IU asked to close the street starting December 18th until January 12th. Board of Public Works President Charlotte Zietlow said there would be complaints despite many students being out of town.
Bill Riggert, one of the engineers working on the project, said the construction work will be difficult. The university is extending a water main to provide additional water for the sprinklers in the Wells Library.
Despite those concerns, those working on the project said they were confident it would be finished in time to reopen 10th Street on January 12th, when students will return from break.
Three IU professors have been awarded an National Institute of Health grant to study acetaminophen liver toxicity. Acetaminophen is a common pain reliever found in hundreds of over the counter and prescription drugs. But too much can cause liver damage. According to a press release from IU, acetaminophen-induced liver failure is the leading cause of liver failure in the United States. IU professors James Glazier, James Klaunig and Kenneth Dunn are working on a multi-disciplinary computational model to study the mechanism of this toxicity. The collaboration among these professors and their research groups brings together expertise in computational biology, advanced microscopic imaging techniques, and extensive chemical and biological expertise in pharmacology and toxicology. The researches hope these models will allow the study of interactions of various processes and systems in the body, and reduce the use of animals in toxicity studies. This research will be conducted in IU laboratories in Bloomington and Indianapolis.
Bloomington will host several national softball tournaments during the 2015 and 2016 seasons. During its annual Council meeting in Reno, Nevada the Amateur Softball Association, or ASA, acknowledged its search of many sites for the 2016 National Championship season. Bloomington successfully bid during last year’s ASA meeting when it was chosen to host the ASA Girls’ 16-under Class B Northern National tournament. In a very competitive process, each year the Bloomington Parks and Recreation Department. partnering with the Visit Bloomington program attends the ASA council meeting where it lobbies for Bloomington as a tournament venue. Hundreds of city hopefuls from across the U.S. attend the ASA meeting to promote their communities’ assets, accessibility, and tournament amenities. In a press release from the City of Bloomington Mayor Mark Kruzan states QUOTE “It is an honor being chosen by the ASA as the destination for their national tournament. Events like these are what make our continued investment in the community so worthwhile.” Bloomington was awarded the James Farrell Award of Excellence at the ASA’s Council meeting for hosting one of the highest rated tournaments in 2014, the USA/ASA Girls’ Class A 12-under Fast Pitch National Championship, held last July. According to the ASA, a host city must receive an overall rating of 95 percent or more from the ASA representative, the Umpire-in-Chief, and the national office to receive a James Farrell Award of Excellence.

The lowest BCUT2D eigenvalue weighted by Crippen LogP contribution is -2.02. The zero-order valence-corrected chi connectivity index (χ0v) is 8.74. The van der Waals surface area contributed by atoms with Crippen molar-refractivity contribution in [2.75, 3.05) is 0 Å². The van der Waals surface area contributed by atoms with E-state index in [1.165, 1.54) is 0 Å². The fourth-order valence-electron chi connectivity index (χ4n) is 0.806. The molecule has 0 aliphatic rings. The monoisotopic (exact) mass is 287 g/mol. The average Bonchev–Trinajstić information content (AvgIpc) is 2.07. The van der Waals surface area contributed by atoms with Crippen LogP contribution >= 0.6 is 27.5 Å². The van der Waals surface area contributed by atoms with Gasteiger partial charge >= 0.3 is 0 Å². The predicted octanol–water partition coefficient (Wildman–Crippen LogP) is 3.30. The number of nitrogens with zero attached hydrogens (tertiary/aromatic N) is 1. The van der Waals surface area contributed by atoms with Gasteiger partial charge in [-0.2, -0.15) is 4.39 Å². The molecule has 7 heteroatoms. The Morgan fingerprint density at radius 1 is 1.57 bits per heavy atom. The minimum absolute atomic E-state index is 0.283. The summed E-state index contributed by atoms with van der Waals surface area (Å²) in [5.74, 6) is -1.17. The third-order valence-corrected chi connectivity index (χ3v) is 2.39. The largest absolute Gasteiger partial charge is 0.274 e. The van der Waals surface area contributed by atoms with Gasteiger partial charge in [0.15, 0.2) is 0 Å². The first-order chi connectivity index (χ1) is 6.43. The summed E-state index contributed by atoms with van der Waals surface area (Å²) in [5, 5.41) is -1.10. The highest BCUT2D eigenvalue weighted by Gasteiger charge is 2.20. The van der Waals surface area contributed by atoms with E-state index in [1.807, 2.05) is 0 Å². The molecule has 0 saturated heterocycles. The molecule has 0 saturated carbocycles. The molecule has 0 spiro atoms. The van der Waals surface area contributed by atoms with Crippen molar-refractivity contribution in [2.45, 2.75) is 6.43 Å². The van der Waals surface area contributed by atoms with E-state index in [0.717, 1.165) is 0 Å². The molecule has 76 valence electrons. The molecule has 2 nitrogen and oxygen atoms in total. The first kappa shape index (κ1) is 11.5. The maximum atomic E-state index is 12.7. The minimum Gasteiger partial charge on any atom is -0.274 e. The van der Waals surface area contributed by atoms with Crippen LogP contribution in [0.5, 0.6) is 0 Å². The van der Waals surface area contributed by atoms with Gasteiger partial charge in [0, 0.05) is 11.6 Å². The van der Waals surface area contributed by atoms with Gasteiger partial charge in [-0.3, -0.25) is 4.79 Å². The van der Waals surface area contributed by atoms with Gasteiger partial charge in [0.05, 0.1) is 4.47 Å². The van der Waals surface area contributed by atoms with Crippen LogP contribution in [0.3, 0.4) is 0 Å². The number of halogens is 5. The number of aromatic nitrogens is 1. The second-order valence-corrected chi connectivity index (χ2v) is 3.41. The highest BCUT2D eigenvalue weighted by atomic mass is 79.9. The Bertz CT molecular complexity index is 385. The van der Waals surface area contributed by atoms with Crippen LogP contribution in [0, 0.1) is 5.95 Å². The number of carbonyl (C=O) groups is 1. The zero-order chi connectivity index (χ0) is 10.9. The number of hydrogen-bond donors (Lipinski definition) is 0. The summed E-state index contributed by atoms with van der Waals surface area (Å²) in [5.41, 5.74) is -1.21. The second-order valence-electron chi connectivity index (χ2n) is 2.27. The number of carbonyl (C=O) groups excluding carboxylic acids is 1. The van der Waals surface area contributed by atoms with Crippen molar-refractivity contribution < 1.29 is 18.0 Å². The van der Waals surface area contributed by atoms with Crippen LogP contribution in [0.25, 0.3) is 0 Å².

Researchers from Indiana University’s Center on Education and Lifelong Learning recently issued a policy brief from a comprehensive survey of current Indiana educators regarding their beliefs about teacher evaluations and their confidence in the evaluation process. The survey addressed the measurement of student growth and achievement, the new teacher-evaluation legislation, and how changes in the teacher evaluation process have affected teaching and learning. Findings indicate that superintendents view the evaluation system more favorably and have more confidence in it than do the teachers they are evaluating. However, data gathered also suggest there is an opportunity to secure teacher support for meaningful change in policy and guidance. IU Center on Education researchers provided a variety of recommendations for meaningful changes. Suggestions include creating differentiated rating systems for district teacher evaluation plans that recognize plan quality, reviewing the methodology, using weights for student growth in the evaluation system; anchoring the weight and measure of student growth and teacher evaluation in research; and reviewing how evaluations are linked to compensation. Hardy Murphy, co-author of the research brief, described the primary goal of the research as QUOTE “a fairly comprehensive view of educator feelings about significant changes in teacher appraisal in the state of Indiana and the perceived impact upon teaching and learning in districts across the state.” Murphy says he hopes the Center’s findings will provide insights into the development of policy and legislation requiring changes in the evaluation of teachers.